Before starting up the emulator, we’ll need to initialize the new Flow project. In a terminal window, from the root of the project, run flow init. This will generate a new flow.json file that includes configuration for connecting to the emulator network. The flow.json file includes an emulator-account address and private key. The address for the emulator service account is f8d6e0586b0a20c7 — this is the account that will sign all of our transactions to our emulator by default. My team decided that since this private key was used for local development, on an emulator whose state is wiped clean on each restart we felt confident checking this file into source control. But when generating private keys for testnet and mainnet, please use caution and do not check those into source control.

Next, we’ll need to include the contracts in the flow.json file, so that they can be deployed. We add each contract name and the path to its source code in the empty contract object:

"contracts": {
"RedSquirrelNFT": "./cadence/contracts/RedSquirrelNFT.cdc"

Then we’ll define the deployments specifying which network and account the contracts should be deployed to. The following is specifying that all three contracts (NonFungibleToken, MetadataViews and RedSquirrelNFT) will be deployed to our emulator account, on the emulator network.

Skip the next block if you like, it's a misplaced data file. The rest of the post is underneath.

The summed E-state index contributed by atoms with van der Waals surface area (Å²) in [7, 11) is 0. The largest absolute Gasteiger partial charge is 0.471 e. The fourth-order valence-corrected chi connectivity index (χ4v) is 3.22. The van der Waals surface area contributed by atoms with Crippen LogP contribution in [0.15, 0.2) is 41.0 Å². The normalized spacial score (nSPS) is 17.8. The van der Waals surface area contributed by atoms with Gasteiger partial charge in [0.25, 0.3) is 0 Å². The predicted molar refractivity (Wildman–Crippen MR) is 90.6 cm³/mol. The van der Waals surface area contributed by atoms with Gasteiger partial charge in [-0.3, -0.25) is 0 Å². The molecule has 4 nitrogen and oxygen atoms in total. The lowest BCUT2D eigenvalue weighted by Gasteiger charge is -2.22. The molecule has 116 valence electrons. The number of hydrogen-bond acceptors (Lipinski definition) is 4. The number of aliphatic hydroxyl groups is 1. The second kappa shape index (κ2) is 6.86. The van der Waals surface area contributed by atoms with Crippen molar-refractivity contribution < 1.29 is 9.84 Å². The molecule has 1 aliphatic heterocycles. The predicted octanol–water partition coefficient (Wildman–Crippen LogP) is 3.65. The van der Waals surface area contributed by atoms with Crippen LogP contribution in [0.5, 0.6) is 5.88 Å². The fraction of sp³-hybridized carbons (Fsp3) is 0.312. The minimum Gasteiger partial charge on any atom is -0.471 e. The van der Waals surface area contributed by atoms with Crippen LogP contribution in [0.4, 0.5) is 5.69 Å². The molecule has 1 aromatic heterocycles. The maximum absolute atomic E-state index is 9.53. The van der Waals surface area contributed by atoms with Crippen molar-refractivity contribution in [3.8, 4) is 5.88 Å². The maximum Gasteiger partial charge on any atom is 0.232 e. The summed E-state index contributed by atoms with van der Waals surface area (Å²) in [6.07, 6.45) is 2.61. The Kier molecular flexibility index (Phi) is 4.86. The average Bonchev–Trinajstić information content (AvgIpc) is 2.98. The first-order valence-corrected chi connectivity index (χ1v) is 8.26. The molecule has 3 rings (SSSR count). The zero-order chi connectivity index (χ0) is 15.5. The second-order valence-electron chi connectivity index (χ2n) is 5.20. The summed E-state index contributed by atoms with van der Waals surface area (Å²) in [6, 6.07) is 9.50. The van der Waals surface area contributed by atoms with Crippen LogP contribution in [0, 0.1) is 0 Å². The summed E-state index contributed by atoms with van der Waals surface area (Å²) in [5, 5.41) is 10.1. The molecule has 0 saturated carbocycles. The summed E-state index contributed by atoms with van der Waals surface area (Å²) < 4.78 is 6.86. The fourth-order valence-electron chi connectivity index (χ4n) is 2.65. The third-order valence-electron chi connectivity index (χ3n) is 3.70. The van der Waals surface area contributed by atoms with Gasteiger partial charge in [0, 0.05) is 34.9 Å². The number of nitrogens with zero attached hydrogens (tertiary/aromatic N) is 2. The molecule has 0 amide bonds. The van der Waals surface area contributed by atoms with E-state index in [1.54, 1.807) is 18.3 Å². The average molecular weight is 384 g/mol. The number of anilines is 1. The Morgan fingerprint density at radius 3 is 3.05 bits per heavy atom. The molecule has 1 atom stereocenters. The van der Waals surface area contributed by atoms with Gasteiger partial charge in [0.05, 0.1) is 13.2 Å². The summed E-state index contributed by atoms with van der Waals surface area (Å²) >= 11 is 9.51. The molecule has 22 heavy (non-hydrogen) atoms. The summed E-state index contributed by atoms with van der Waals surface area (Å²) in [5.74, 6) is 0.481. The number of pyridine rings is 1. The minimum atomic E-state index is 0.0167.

"deployments": {
"emulator": {
["NonFungibleToken", "MetadataViews", "RedSquirrelNFT"]
  • In a terminal window, from the root of the project, start up the Flow emulator: flow emulator.
  • In another terminal window, deploy the contracts that we’ve configured in flow.json: flow deploy.

If the deployment succeeded, you should see an output similar to this:

Deploying 3 contracts for accounts: emulator-accountNonFungibleToken -> 0xf8d6e0586b0a20c7 (721c3c7c05192b53c0e53f614d2d8b63457c5f48d19a3bbb6007a42ac3a100ff)MetadataViews -> 0xf8d6e0586b0a20c7 (4b4e5dd091f9c1a7ea6dac16012076ef6251618141b511490cffe6eeb96e007d)RedSquirrelNFT -> 0xf8d6e0586b0a20c7 (96374bf0f02c07a456a1df47481a03acb7fc9302cbf277bee580a2418ffed094)✨ All contracts deployed successfully

Step 4: Interacting with the contract

Now that we have our smart contract deployed to our emulator, it’s time to play with it! There are three ways that we’re going to interact with our contract: first, we’ll set up our emulator service account to receive RedSquirrelNFTs, then we’ll mint a new RedSquirrelNFT, and finally, we’ll get the metadata of the RedSquirrelNFT we’ve just minted.